Overstock's Patrick Byrne: With Blockchain, We'll Decide What Goes to Government Coffers
Overstock CEO Patrick Byrne's gives CT his comments at Money 20/20 Europe conference on the first public offering of securities to be recorded to a distributed blockchain ledger.
Overstock CEO Patrick M. Byrne's gives Cointelegraph his comments at Money 20/20 Europe conference on the first public offering of securities to be recorded to a distributed blockchain ledger, and how smart contracts will disrupt government-citizens relations.
Thursday Overstock has announced that it has entered into an agreement with Georgeson Inc to act as information agent in its upcoming public offering of blockchain securities.
Cointelegraph: How would you describe smart contracts, and what expects us?
Patrick Byrne: I used to think, when I heard of smart contracts, about this saying of Warren Buffet that something not worth doing isn't worth doing well. I really didn't see the use case for smart contracts and what's really wrong with our current system. However, I have realized that was really short sighted of me and may be the most destructive thing that is going to happen in smart contracts is the disruption of various government activities. Ultimately, the government is a body that is created by citizens and in contract with the citizens to perform certain duties. You could reduce a bunch of those obligations through the blockchain. This may be the big use for smart contracts. For example in the US we have the Congress which allegedly figures the will of the people on say how much to spend on the Navy and then takes that much out of the economy and puts it into the Navy. If you had a digital or a blockchain economy, you could program it so that 4% of every transaction or every exchange goes into the government coffers and we collectively decide through some social mechanism how much to spend on the navy. You would both get a more accurate representation of the will of the people and you would disrupt it. The business model disrupted by that is Congress itself. It may be the case that the contracts that get disrupted by smart contracts are actually the contracts between the citizens and the government. It would have an enormous anti-corruption effect as well.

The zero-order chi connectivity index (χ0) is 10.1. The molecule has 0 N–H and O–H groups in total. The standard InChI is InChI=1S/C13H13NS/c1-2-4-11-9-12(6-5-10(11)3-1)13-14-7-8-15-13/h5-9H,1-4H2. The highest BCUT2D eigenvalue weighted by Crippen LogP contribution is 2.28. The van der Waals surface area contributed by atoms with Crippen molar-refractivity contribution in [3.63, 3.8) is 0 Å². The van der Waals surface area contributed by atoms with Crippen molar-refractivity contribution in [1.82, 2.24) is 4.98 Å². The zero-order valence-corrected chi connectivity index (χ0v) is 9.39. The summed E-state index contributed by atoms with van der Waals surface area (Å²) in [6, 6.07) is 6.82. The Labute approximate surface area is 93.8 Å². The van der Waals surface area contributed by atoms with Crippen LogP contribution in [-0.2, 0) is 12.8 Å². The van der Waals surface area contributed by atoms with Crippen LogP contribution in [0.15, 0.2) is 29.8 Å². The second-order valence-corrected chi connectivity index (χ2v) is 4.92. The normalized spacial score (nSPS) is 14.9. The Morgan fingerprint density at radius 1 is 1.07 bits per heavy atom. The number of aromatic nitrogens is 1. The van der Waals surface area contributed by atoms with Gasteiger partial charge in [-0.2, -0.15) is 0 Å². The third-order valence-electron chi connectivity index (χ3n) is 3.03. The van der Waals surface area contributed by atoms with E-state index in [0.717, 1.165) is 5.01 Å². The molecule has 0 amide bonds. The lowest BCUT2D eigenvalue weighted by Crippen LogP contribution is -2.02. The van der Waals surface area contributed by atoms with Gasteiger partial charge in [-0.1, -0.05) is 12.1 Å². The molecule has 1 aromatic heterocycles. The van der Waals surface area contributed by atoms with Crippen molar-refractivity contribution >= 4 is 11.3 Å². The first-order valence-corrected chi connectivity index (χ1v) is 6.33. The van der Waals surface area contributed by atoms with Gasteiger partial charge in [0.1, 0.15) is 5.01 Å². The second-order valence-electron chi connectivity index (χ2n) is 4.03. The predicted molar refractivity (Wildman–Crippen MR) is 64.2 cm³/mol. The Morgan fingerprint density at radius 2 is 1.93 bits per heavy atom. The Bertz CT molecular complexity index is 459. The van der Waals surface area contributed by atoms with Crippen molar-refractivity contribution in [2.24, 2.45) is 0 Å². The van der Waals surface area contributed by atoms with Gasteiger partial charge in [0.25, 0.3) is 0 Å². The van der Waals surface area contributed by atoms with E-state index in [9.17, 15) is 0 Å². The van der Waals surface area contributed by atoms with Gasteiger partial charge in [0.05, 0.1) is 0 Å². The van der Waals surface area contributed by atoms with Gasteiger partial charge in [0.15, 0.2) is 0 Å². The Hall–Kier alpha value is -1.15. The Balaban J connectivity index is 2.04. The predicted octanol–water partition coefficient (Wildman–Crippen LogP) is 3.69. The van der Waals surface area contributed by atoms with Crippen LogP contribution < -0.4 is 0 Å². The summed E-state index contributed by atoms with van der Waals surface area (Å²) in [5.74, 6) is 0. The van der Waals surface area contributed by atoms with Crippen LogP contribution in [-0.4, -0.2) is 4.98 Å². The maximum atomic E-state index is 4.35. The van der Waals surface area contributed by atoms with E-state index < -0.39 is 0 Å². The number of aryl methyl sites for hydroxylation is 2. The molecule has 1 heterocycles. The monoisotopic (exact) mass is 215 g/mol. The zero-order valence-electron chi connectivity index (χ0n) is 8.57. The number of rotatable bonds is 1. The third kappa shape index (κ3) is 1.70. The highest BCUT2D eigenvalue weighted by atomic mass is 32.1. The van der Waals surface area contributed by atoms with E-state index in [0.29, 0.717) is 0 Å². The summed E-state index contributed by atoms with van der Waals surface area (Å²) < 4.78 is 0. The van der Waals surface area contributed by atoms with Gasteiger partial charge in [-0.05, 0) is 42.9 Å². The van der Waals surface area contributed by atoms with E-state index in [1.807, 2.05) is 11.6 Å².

CT: Can you share some insights about your company - what should the blockchain community expect from you and any surprises from the future?
PB: We announced about three weeks ago that we are about to do a public security, we are doing a rights offering. We announced a week or two ago that Computershare, which is the world's biggest transfer agent, has joined us in this effort. And now another well-known market participant, highly-respected, is joining us to enable us to issue a blockchain security. And you will see over the next few weeks a few other well-known names joining our efforts to issue this blockchain security
Pioneering in Blockchain Securities
The company press release later confirmed that it will be Georgeson Inc, which will be acting as the Information Agent for Overstock's offering of blockchain securities.
Georgeson Inc is one of the world's foremost providers of shareholder intelligence, communications and proxy services. It is a subsidiary of Computershare and was the No. 1 proxy solicitor for annual meetings for the proxy season ending June 30, 2014.
Overstock has been one of the pioneers in the issue of blockchain securities, with t0 (Overstock's majority owned subsidiary) focusing on the development of fintech based on blockchain technology. Overstock made history in June 2015 as the first public company to issue a private security using blockchain technology. In December 2015, the SEC declared Overstock's S-3 filing effective, giving the Company the ability to issue digital shares in a public offering on a distributed ledger. Patrick Byrne has been a vocal supporter of Bitcoin and Overstock.com was the earliest major retailer to accept Bitcoin, back in January 2014.